There are also no breaks after gems, no spontaneous reactions of the audience, no nerves – in general, no emotions. I can understand why all of this is missing – as matches already feel long and tedious, but that's mostly because they all look the same. When we start the next match, we just know exactly what's going to happen – some random stadium filled to the brim and a clone that wants to beat us, but fails.

The multiplayer remains – I deliberately delayed the review to be able to test this mode (no one played in Matchpoint online before the release). And well – we basically get the same thing, but with a higher level of difficulty – humans are less predictable. The problem, however, was with connection – despite the fact that I have a fast and stable internet link, I had the impression that the aiming doesn't behave the way I would like it to. Moreover, if you play single, multi won't surprise you with anything special.

Matchpoint Review: Tennis Championships of Clones - picture #9

Our reviews are featured on Metacritic.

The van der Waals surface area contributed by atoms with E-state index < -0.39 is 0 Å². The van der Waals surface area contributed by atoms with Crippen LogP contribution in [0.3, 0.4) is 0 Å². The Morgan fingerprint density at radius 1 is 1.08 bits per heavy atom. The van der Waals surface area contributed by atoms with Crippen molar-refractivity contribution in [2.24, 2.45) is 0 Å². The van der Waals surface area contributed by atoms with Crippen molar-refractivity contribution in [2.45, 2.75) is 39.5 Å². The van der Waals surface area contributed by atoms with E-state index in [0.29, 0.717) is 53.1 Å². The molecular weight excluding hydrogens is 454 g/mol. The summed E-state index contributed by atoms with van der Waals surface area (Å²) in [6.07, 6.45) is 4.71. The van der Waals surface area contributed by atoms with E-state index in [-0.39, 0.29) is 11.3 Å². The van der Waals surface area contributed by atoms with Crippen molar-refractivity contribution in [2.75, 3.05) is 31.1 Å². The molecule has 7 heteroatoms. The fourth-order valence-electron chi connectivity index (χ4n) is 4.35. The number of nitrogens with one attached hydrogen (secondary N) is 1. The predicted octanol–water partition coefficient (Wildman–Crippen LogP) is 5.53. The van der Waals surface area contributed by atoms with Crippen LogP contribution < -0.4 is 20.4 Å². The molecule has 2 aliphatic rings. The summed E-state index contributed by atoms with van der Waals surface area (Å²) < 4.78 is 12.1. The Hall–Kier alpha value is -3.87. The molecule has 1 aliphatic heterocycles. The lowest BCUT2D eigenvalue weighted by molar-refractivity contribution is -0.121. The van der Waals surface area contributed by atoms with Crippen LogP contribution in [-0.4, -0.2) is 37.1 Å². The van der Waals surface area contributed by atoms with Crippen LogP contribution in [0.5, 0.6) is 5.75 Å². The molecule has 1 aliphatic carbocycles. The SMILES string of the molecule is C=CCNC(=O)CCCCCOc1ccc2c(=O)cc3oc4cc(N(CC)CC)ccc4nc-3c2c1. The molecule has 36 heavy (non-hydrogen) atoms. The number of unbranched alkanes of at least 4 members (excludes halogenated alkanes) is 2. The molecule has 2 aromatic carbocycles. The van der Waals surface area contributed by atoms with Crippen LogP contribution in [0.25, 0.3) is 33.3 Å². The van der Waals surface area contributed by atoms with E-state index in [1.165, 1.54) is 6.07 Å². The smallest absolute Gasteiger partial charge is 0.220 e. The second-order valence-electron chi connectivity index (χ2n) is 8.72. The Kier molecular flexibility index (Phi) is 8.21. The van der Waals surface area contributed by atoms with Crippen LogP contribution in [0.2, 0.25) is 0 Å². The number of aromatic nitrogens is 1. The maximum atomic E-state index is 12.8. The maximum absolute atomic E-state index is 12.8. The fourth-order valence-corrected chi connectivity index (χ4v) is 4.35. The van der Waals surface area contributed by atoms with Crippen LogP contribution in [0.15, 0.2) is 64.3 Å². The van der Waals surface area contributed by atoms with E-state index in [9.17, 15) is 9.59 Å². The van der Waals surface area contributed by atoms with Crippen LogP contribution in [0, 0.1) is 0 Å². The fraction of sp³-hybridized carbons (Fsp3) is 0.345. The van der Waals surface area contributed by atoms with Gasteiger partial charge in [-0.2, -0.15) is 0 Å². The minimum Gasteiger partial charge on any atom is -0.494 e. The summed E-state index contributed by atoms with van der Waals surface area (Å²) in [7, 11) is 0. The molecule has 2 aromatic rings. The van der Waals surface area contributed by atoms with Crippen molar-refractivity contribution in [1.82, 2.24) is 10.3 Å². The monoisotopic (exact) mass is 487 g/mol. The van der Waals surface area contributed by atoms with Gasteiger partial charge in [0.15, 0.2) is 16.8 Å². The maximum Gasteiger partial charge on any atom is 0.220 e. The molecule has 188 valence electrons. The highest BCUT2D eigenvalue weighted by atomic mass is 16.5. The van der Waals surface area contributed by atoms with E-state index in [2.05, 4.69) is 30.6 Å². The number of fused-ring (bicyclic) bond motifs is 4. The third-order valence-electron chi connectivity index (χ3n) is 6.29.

It's a pity, because Matchpoint has potential to be a solid average – meanwhile, it's just a poor game, full of flaws, clones and boredom. My trainings in the real world seem more interesting.

Matthias Pawlikowski | Gamepressure.com

Matthias Pawlikowski

Matthias Pawlikowski

A literary reviewer and critic in the past, he has published works on literature, culture and theater in a number of humanistic journals and portals. Somewhere along the way he was involved in copywriting, producing and translating descriptions for Mattel toys. He studied literary criticism and literature. A journalist for GRYOnline.pl since the end of 2016, he first worked in the guides division and later managed it, eventually becoming the managing editor of Gamepressure.com. An enjoyer of old games, city-builders and RPGs, including Japanese ones. He spends a huge amount of money on PC components. Outside of work and gaming, he plays tennis and does occasional charity work.